News release: Extension Horticulture Coverage for Northwest Missouri

Tim Baker, MU Extension Horticulture Specialist
102 N. Main, Suite 1, Gallatin, MO 64640

Release date: Set. 19, 2013

Title: Extension Horticulture Coverage for Northwest Missouri

You may be aware that University of Missouri Extension reorganized our administrative regions on January 1 of this year. We reduced the number of regions by one, which meant that most regions picked up new counties. Four new counties were added to the Northwest Region: Carroll, Lafayette, Ray, and Saline.

By July 1, the final decisions had been made regarding county programmatic assignments for each specialist. These assignments determine who serves each county in the region for each Extension program specialty. It was an interesting process to develop new maps for these assignments, with input from Extension specialists, county Extension Councils, the Regional Extension Council, campus administrators, and our Regional Director, Karma Metzgar.

The long-term plan for horticulture is to add a third Horticulture Specialist position to serve the four new counties, which will be headquartered in Saline County. That will happen when funding becomes available, but could be several years in the future.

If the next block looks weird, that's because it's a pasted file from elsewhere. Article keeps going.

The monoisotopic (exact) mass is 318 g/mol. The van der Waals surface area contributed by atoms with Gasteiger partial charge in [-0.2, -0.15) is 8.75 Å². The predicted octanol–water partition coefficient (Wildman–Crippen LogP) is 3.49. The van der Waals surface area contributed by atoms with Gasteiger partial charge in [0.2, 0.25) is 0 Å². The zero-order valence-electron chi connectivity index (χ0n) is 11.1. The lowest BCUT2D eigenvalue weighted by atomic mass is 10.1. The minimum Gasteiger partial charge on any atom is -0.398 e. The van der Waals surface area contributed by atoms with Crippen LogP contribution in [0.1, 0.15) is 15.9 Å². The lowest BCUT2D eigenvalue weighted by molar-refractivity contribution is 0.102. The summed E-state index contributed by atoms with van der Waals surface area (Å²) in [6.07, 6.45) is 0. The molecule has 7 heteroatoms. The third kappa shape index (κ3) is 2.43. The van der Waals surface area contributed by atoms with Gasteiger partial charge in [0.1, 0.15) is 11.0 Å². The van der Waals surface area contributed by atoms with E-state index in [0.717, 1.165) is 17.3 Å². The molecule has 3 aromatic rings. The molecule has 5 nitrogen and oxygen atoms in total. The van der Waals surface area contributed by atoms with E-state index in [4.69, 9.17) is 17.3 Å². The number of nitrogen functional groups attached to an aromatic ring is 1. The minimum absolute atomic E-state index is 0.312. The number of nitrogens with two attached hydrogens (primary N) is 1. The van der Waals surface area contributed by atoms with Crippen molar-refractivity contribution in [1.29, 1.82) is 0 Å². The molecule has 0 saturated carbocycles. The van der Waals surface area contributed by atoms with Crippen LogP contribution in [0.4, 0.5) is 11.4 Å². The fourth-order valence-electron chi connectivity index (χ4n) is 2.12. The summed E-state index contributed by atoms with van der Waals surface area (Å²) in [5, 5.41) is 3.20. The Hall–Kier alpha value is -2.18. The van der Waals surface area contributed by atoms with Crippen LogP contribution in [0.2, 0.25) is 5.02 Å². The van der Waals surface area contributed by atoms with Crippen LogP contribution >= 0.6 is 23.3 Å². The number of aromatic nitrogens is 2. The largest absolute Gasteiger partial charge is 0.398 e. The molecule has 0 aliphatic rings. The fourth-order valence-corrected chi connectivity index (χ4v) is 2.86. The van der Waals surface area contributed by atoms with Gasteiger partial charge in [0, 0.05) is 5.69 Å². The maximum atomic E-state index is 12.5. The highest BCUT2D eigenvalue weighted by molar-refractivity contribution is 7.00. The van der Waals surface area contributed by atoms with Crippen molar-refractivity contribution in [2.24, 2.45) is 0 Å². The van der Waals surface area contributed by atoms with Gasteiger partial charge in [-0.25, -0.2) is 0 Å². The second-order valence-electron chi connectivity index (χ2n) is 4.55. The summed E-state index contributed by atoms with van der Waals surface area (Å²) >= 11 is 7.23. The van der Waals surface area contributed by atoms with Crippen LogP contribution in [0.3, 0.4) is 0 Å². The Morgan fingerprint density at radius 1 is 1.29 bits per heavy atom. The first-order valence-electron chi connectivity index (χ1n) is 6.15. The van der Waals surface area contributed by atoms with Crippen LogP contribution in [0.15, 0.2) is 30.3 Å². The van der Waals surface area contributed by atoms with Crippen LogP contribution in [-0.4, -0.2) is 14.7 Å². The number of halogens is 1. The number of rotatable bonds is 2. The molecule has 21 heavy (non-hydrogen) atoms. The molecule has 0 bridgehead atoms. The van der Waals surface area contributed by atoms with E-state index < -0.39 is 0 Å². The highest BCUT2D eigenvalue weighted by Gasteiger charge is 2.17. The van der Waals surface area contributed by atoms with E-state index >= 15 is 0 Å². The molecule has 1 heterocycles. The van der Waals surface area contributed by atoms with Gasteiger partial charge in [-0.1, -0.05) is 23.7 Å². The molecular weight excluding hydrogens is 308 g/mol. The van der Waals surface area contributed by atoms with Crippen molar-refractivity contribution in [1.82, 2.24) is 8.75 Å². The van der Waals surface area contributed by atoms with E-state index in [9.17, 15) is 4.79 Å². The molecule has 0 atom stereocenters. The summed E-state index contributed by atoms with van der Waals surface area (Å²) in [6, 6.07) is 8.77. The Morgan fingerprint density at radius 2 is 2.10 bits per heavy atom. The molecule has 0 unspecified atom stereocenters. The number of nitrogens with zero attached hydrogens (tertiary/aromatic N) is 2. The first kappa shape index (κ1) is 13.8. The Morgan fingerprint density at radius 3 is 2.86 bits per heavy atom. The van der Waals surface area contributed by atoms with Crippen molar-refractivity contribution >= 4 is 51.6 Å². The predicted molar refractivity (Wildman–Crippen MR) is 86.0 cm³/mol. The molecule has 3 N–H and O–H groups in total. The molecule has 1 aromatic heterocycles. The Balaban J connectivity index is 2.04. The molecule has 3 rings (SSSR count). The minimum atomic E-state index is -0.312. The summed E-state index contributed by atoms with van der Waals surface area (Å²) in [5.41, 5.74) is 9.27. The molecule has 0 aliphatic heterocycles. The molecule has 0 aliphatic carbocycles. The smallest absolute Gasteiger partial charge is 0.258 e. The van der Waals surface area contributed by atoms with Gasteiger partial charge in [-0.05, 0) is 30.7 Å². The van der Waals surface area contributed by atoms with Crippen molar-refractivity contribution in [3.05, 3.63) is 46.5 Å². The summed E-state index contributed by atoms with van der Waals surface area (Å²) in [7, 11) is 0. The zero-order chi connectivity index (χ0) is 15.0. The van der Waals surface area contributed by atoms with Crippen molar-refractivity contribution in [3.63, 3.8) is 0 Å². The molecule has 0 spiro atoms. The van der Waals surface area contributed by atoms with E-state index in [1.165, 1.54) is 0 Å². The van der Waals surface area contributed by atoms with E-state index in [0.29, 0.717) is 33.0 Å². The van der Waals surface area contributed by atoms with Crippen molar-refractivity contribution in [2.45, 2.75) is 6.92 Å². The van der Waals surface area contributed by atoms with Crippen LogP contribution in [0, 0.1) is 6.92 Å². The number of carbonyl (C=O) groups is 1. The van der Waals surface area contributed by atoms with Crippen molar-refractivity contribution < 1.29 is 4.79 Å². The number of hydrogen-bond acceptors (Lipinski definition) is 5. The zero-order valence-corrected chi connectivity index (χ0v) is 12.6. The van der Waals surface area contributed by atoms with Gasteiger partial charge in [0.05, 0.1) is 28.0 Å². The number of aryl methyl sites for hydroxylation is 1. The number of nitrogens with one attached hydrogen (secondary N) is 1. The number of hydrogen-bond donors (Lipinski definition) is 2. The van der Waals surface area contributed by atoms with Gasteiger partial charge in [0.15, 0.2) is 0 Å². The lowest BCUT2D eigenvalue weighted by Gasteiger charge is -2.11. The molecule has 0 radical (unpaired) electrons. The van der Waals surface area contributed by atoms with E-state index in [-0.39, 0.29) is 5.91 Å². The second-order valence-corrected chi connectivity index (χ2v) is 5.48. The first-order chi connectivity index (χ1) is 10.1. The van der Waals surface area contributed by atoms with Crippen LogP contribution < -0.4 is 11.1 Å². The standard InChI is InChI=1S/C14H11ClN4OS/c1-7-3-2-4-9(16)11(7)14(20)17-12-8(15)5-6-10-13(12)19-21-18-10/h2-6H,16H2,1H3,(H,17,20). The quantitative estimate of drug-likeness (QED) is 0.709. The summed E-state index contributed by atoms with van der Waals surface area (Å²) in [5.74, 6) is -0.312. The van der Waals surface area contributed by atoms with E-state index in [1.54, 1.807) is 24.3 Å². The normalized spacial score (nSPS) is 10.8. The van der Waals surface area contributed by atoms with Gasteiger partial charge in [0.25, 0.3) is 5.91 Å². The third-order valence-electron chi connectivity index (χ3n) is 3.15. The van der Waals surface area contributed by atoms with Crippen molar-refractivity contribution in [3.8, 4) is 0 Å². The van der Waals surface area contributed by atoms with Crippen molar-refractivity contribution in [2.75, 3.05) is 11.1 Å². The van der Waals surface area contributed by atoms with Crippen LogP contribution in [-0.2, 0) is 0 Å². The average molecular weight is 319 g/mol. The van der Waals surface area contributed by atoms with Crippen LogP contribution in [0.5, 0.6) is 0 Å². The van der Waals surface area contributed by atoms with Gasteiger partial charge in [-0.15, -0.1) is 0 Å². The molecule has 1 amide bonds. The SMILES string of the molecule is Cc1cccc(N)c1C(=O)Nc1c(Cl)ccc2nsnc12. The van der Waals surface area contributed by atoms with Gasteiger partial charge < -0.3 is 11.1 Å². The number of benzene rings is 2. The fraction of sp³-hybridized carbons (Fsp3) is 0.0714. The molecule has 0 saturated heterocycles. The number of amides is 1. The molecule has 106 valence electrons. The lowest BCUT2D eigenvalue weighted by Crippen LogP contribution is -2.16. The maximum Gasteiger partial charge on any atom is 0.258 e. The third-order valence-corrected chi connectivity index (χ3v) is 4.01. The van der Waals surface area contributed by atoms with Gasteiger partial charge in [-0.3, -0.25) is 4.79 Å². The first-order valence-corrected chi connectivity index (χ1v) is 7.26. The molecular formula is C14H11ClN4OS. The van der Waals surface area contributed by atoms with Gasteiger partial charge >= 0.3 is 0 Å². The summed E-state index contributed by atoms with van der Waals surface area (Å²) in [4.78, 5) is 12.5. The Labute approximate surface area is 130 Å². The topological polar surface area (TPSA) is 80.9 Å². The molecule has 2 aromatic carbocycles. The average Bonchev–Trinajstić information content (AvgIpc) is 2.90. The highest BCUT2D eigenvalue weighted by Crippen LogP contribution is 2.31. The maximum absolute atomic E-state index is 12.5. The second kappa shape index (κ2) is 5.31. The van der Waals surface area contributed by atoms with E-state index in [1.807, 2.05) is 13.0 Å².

In the meantime, we will have two Horticulture Specialists to serve the Northwest Region. Tom Fowler, in St. Joseph, will cover the western side of our region, and I will cover the eastern side, including the four new counties.

If you wonder how that actually divides out, it’s fairly simple.  If you live in Worth, Gentry, DeKalb, Clinton, or any county west of those, those counties are assigned to Tom Fowler. If you live in Harrison, Daviess, Caldwell, Ray, Lafayette, or any county east of there in our Northwest Region, those counties are assigned to me.

However, Tom and I do cover areas outside of our regular counties, especially when one of us is out of the office. Our goal is to make sure your horticultural questions are answered, and lines on the map don’t stop us when it comes to solving your problems.

I will be making trips this summer to the four new counties to meet growers, Extension Councils, Master Gardeners, and others who are interested in horticultural programming in Extension. I have already been busy talking to homeowners and commercial growers in those counties, helping them with their horticultural questions and needs.

I’ll close by a short reminder of what horticulture is.  Basically, we cover fruits, vegetables, trees, turf, and all sorts of ornamental plants.  If the crop is a traditional row crop such as corn and beans, the agronomist covers those crops.  It gets a little tricky here, since a 300 acre field of sweet corn planted in rows goes to the horticulturist. And pastures are covered by agronomist. So questions about fescue in your pasture go to the agronomist… but if it’s fescue in your lawn, call the horticulturist. 

Sometimes plants are divided between agronomists and horticulturists by tradition. So if you’re not sure who to call… call either of us… we’ll get your question to the right person and get you an answer quickly.